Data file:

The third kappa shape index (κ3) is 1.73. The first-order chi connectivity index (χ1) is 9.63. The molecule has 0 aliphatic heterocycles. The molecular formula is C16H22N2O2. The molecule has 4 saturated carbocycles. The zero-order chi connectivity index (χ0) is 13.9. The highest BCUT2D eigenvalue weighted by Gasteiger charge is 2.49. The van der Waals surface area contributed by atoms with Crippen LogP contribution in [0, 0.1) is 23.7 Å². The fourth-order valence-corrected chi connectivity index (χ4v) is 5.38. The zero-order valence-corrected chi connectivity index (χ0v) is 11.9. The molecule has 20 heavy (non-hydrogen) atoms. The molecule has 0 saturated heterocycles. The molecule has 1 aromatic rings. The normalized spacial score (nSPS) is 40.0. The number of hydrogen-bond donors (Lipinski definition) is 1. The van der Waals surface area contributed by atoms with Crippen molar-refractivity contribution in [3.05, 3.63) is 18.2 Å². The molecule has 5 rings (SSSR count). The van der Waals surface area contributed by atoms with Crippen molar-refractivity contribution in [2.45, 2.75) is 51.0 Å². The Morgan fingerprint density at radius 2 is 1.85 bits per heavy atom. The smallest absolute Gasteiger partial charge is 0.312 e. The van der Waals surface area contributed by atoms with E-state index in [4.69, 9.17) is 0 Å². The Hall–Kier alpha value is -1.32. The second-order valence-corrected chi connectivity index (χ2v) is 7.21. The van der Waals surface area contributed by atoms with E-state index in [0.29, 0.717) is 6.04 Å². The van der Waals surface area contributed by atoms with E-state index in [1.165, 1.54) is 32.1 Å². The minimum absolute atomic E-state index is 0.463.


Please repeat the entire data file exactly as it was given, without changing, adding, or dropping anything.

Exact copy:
The third kappa shape index (κ3) is 1.73. The first-order chi connectivity index (χ1) is 9.63. The molecule has 0 aliphatic heterocycles. The molecular formula is C16H22N2O2. The molecule has 4 saturated carbocycles. The zero-order chi connectivity index (χ0) is 13.9. The highest BCUT2D eigenvalue weighted by Gasteiger charge is 2.49. The van der Waals surface area contributed by atoms with Crippen LogP contribution in [0, 0.1) is 23.7 Å². The fourth-order valence-corrected chi connectivity index (χ4v) is 5.38. The zero-order valence-corrected chi connectivity index (χ0v) is 11.9. The molecule has 20 heavy (non-hydrogen) atoms. The molecule has 0 saturated heterocycles. The molecule has 1 aromatic rings. The normalized spacial score (nSPS) is 40.0. The number of hydrogen-bond donors (Lipinski definition) is 1. The van der Waals surface area contributed by atoms with Crippen molar-refractivity contribution in [3.05, 3.63) is 18.2 Å². The molecule has 5 rings (SSSR count). The van der Waals surface area contributed by atoms with Crippen molar-refractivity contribution in [2.45, 2.75) is 51.0 Å². The Morgan fingerprint density at radius 2 is 1.85 bits per heavy atom. The smallest absolute Gasteiger partial charge is 0.312 e. The van der Waals surface area contributed by atoms with E-state index in [4.69, 9.17) is 0 Å². The Hall–Kier alpha value is -1.32. The second-order valence-corrected chi connectivity index (χ2v) is 7.21. The van der Waals surface area contributed by atoms with E-state index in [0.29, 0.717) is 6.04 Å². The van der Waals surface area contributed by atoms with E-state index in [1.165, 1.54) is 32.1 Å². The minimum absolute atomic E-state index is 0.463.